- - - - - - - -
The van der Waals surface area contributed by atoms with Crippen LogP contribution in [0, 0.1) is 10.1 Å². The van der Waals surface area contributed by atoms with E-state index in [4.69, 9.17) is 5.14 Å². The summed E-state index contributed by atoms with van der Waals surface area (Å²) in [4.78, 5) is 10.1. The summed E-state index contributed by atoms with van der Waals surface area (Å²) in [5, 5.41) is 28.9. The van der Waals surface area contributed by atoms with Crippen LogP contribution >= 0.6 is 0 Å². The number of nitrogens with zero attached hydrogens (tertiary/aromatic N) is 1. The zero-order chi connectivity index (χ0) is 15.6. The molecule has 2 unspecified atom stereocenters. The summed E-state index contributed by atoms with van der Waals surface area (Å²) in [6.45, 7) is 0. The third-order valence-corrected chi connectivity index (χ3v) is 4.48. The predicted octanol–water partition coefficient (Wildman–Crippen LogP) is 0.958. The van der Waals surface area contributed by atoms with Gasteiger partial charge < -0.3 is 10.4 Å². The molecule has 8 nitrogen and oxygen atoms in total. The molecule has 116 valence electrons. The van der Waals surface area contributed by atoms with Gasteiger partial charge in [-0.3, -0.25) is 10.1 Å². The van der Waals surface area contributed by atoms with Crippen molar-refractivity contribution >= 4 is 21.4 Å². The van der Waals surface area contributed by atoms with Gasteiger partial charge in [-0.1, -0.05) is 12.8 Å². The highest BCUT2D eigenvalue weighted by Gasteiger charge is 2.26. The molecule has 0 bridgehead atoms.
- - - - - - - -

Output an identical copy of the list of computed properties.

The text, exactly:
The van der Waals surface area contributed by atoms with Crippen LogP contribution in [0, 0.1) is 10.1 Å². The van der Waals surface area contributed by atoms with E-state index in [4.69, 9.17) is 5.14 Å². The summed E-state index contributed by atoms with van der Waals surface area (Å²) in [4.78, 5) is 10.1. The summed E-state index contributed by atoms with van der Waals surface area (Å²) in [5, 5.41) is 28.9. The van der Waals surface area contributed by atoms with Crippen LogP contribution >= 0.6 is 0 Å². The number of nitrogens with zero attached hydrogens (tertiary/aromatic N) is 1. The zero-order chi connectivity index (χ0) is 15.6. The molecule has 2 unspecified atom stereocenters. The summed E-state index contributed by atoms with van der Waals surface area (Å²) in [6.45, 7) is 0. The third-order valence-corrected chi connectivity index (χ3v) is 4.48. The predicted octanol–water partition coefficient (Wildman–Crippen LogP) is 0.958. The van der Waals surface area contributed by atoms with Gasteiger partial charge < -0.3 is 10.4 Å². The molecule has 8 nitrogen and oxygen atoms in total. The molecule has 116 valence electrons. The van der Waals surface area contributed by atoms with Gasteiger partial charge in [-0.3, -0.25) is 10.1 Å². The van der Waals surface area contributed by atoms with Crippen molar-refractivity contribution >= 4 is 21.4 Å². The van der Waals surface area contributed by atoms with Gasteiger partial charge in [-0.1, -0.05) is 12.8 Å². The highest BCUT2D eigenvalue weighted by Gasteiger charge is 2.26. The molecule has 0 bridgehead atoms.